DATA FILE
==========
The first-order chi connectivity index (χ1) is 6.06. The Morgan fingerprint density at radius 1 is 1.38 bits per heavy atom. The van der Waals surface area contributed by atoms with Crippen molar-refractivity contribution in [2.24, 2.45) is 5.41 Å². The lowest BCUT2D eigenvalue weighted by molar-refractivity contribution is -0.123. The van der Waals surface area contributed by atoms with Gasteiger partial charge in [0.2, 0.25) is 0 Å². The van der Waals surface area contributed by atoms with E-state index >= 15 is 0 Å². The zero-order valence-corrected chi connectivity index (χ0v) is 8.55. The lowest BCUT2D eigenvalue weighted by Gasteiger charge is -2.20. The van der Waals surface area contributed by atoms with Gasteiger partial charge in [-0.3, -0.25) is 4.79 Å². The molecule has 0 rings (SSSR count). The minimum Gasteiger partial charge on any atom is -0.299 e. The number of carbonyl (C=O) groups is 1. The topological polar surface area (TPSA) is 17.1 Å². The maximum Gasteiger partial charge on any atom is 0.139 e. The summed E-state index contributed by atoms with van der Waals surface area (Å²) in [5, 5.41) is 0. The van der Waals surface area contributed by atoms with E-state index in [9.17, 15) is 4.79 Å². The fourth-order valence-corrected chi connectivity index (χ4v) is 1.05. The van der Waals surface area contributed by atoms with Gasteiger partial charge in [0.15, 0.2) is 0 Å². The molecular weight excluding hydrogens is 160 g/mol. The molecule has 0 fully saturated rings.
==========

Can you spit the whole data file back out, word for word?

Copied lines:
The first-order chi connectivity index (χ1) is 6.06. The Morgan fingerprint density at radius 1 is 1.38 bits per heavy atom. The van der Waals surface area contributed by atoms with Crippen molar-refractivity contribution in [2.24, 2.45) is 5.41 Å². The lowest BCUT2D eigenvalue weighted by molar-refractivity contribution is -0.123. The van der Waals surface area contributed by atoms with Gasteiger partial charge in [0.2, 0.25) is 0 Å². The van der Waals surface area contributed by atoms with E-state index >= 15 is 0 Å². The zero-order valence-corrected chi connectivity index (χ0v) is 8.55. The lowest BCUT2D eigenvalue weighted by Gasteiger charge is -2.20. The van der Waals surface area contributed by atoms with Gasteiger partial charge in [-0.3, -0.25) is 4.79 Å². The molecule has 0 rings (SSSR count). The minimum Gasteiger partial charge on any atom is -0.299 e. The number of carbonyl (C=O) groups is 1. The topological polar surface area (TPSA) is 17.1 Å². The maximum Gasteiger partial charge on any atom is 0.139 e. The summed E-state index contributed by atoms with van der Waals surface area (Å²) in [5, 5.41) is 0. The van der Waals surface area contributed by atoms with E-state index in [9.17, 15) is 4.79 Å². The fourth-order valence-corrected chi connectivity index (χ4v) is 1.05. The van der Waals surface area contributed by atoms with Gasteiger partial charge in [0.15, 0.2) is 0 Å². The molecular weight excluding hydrogens is 160 g/mol. The molecule has 0 fully saturated rings.